con <- tarfile
    else stop("'tarfile' must be a character string or a connection")
    files <- list.files(files, recursive = recursive, all.files = all.files, 
        full.names = full.names, pattern = pattern)
    bf <- unique(dirname(files))
    files <- c(bf[!bf %in% c(".", files)], files)
    for (f in unique(files)) {
        info <- file.info(f)
        if (is.na(info$size)) {
            warning(gettextf("file '%s' not found", f), domain = NA)
            next
        }
        header <- raw(512L)
        if (info$isdir && !grepl("/$", f)) 
            f <- paste(f, "/", sep = "")
        name <- charToRaw(f)
        if (length(name) > 100L) {
            if (length(name) > 255L) 
                stop("file path is too long")
            s <- max(which(name[1:155] == charToRaw("/")))
            if (is.infinite(s) || s + 100 < length(name)) 
                stop("file path is too long")
            warning("storing paths of more than 100 bytes is not portable:\n  ", 
                sQuote(f), domain = NA)
            prefix <- name[1:(s - 1)]
            name <- name[-(1:s)]
            header[345 + seq_along(prefix)] <- prefix
        }
        header[seq_along(name)] <- name
        header[101:107] <- charToRaw(sprintf("%07o", info$mode))
        uid <- info$uid
        if (!is.null(uid) && !is.na(uid)) 
            header[109:115] <- charToRaw(sprintf("%07o", uid))
        gid <- info$gid
        if (!is.null(gid) && !is.na(gid)) 
            header[117:123] <- charToRaw(sprintf("%07o", gid))
        size <- ifelse(info$isdir, 0, info$size)
        header[137:147] <- charToRaw(sprintf("%011o", as.integer(info$mtime)))
        if (info$isdir) 
            header[157L] <- charToRaw("5")
        else {
            lnk <- Sys.readlink(f)
            if (is.na(lnk)) 
                lnk <- ""
            header[157L] <- charToRaw(ifelse(nzchar(lnk), "2", 
                "0"))
            if (nzchar(lnk)) {
                if (length(lnk) > 100L)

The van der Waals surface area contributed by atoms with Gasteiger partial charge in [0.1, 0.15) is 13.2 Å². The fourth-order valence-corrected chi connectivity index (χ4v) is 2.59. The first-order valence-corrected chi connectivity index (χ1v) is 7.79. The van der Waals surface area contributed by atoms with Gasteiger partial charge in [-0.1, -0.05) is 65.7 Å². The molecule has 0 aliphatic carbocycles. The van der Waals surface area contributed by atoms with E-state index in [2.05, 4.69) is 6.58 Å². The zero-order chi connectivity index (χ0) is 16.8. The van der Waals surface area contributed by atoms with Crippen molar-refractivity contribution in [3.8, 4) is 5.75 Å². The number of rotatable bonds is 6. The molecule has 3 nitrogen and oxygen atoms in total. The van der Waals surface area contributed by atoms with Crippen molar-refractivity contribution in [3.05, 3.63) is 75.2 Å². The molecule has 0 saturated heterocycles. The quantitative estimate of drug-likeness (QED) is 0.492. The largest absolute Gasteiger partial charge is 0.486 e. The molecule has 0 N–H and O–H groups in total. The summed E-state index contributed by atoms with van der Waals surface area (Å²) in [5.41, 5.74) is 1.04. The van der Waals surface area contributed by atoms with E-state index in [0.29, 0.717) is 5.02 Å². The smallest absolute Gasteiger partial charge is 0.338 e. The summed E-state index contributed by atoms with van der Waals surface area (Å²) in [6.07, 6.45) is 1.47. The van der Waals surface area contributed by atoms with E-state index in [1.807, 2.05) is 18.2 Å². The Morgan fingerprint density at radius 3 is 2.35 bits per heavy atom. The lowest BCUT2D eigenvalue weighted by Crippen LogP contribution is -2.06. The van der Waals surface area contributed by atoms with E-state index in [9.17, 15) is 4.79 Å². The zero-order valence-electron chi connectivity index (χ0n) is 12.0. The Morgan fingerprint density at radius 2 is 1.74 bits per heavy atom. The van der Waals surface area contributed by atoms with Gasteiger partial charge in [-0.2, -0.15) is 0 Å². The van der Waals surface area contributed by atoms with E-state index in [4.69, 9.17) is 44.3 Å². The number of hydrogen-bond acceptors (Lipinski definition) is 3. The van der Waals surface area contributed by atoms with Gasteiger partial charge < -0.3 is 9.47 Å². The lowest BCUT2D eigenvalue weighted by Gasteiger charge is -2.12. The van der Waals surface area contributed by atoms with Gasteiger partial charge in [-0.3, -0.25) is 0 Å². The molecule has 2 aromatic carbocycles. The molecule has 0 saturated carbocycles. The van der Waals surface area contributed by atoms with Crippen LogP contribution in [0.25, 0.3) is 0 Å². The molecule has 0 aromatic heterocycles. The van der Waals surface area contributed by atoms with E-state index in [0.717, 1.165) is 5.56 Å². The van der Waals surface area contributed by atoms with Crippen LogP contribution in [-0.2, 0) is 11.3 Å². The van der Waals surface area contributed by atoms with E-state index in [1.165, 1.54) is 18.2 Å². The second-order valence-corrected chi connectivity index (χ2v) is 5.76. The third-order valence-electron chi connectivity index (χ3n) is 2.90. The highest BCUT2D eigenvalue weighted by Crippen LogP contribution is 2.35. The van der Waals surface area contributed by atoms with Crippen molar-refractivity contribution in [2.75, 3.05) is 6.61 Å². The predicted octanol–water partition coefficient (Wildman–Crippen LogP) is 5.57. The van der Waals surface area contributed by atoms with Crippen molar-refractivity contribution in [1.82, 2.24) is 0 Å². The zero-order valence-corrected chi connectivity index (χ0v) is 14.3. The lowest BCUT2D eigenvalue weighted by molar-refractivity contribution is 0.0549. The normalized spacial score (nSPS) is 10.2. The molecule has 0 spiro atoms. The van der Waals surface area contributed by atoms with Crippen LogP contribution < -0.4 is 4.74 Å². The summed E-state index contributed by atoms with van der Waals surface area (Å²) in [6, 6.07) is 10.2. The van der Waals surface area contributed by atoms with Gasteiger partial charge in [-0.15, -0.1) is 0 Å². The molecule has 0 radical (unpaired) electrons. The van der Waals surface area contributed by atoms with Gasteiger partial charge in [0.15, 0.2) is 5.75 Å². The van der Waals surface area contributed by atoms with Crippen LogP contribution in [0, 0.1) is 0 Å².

stop("linked path is too long")
                header[157L + seq_len(nchar(lnk))] <- charToRaw(lnk)
                size <- 0
            }
        }
        header[125:135] <- charToRaw(sprintf("%011o", as.integer(size)))
        header[258:262] <- charToRaw("ustar")
        header[264:265] <- charToRaw("0")
        s <- info$uname
        if (!is.null(s) && !is.na(s)) {
            ns <- nchar(s, "b")
            header[265L + (1:ns)] <- charToRaw(s)
        }
        s <- info$grname
        if (!is.null(s) && !is.na(s)) {
            ns <- nchar(s, "b")
            header[297L + (1:ns)] <- charToRaw(s)
        }
        header[149:156] <- charToRaw(" ")
        checksum <- sum(as.integer(header))%%2^24
        header[149:154] <- charToRaw(sprintf("%06o", as.integer(checksum)))
        header[155L] <- as.raw(0L)
        writeBin(header, con)
        if (info$isdir || nzchar(lnk)) 
            next
        inf <- file(f, "rb")
        for (i in seq_len(ceiling(info$size/512L))) {
            block <- readBin(inf, "raw", 512L)
            writeBin(block, con)
            if ((n <- length(block)) < 512L) 
                writeBin(raw(512L - n), con)
        }
        close(inf)
    }
    block <- raw(512L)
    writeBin(block, con)
    writeBin(block, con)
    invisible(0L)
}
share|improve this answer
    
I got the feeling I was trying to make tar() do something it's not intended to do. Thanks for confirming ;) –  JD Long Jan 23 '11 at 16:43
    
@JD Long It can be done if you edit the tar() function to accept different arguments. See my updated Answer for one solution. –  Gavin Simpson Jan 23 '11 at 16:57